I have to take a minute to talk about the sound design in this game. The sound design in this game is flawless. The binaural audio is top notch and I was constantly looking behind me as I’d hear whispers, singing, freaky sounds or just about any other creepy thing you could imagine hearing. Seriously, kudos to the audio team because this game isn’t just about looking great, it’s about the full experience and the audio plays a huge role in the immersion. I’d often find myself just standing still trying to make out the whispers, or looking behind me to see what just talked to me, only to find empty space. It added so much to the suspense and sense of terror you have to experience it to really appreciate it.

So what’s a horror game without a compelling story? Well rest assured, Dead Space doesn’t reinvent anything crazy here, but a haunted/infested creepy spaceship stranded out in the middle of nowhere is plenty scary enough. The story is solid and is supported very well by a great mix of characters, solid voice acting, interesting text logs, live video feeds, audio recordings and more and the story behind what actually happened on the USG Ishimura becomes more and more clear as you play.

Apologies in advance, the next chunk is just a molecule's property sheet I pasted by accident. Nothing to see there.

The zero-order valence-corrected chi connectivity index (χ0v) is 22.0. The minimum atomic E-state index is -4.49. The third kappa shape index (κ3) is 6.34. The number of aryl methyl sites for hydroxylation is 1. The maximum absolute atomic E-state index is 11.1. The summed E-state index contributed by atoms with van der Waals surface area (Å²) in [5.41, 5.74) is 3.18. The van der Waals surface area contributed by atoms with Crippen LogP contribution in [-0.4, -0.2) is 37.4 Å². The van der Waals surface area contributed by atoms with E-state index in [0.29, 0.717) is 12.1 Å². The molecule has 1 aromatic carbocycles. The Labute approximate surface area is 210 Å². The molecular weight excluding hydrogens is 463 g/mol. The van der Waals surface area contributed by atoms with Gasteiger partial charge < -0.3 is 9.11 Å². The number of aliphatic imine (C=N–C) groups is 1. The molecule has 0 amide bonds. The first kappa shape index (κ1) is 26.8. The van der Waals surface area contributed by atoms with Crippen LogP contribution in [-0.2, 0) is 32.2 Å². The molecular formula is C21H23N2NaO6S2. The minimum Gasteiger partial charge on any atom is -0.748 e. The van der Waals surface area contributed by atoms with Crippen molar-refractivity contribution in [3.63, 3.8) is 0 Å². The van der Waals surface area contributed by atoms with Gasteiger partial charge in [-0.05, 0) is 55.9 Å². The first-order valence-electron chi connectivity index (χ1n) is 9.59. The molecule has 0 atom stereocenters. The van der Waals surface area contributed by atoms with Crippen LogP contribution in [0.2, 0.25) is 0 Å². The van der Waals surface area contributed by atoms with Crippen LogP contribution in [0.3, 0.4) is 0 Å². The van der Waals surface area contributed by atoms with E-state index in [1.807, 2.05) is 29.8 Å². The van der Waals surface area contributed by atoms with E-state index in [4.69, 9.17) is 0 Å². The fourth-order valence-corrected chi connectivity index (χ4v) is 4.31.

While this game is fairly linear, some of the rooms of the USG Ishimura are very memorable and awe inspiring. Small storage rooms, bathrooms etc. allow you to head just off the main path and rooms are worth exploring for hidden crates, lockers etc. that reward you with ammo, credits or health packs. Firing up the engines, starting the centrifuge or even heading outside the hull are key moments I won’t soon forget.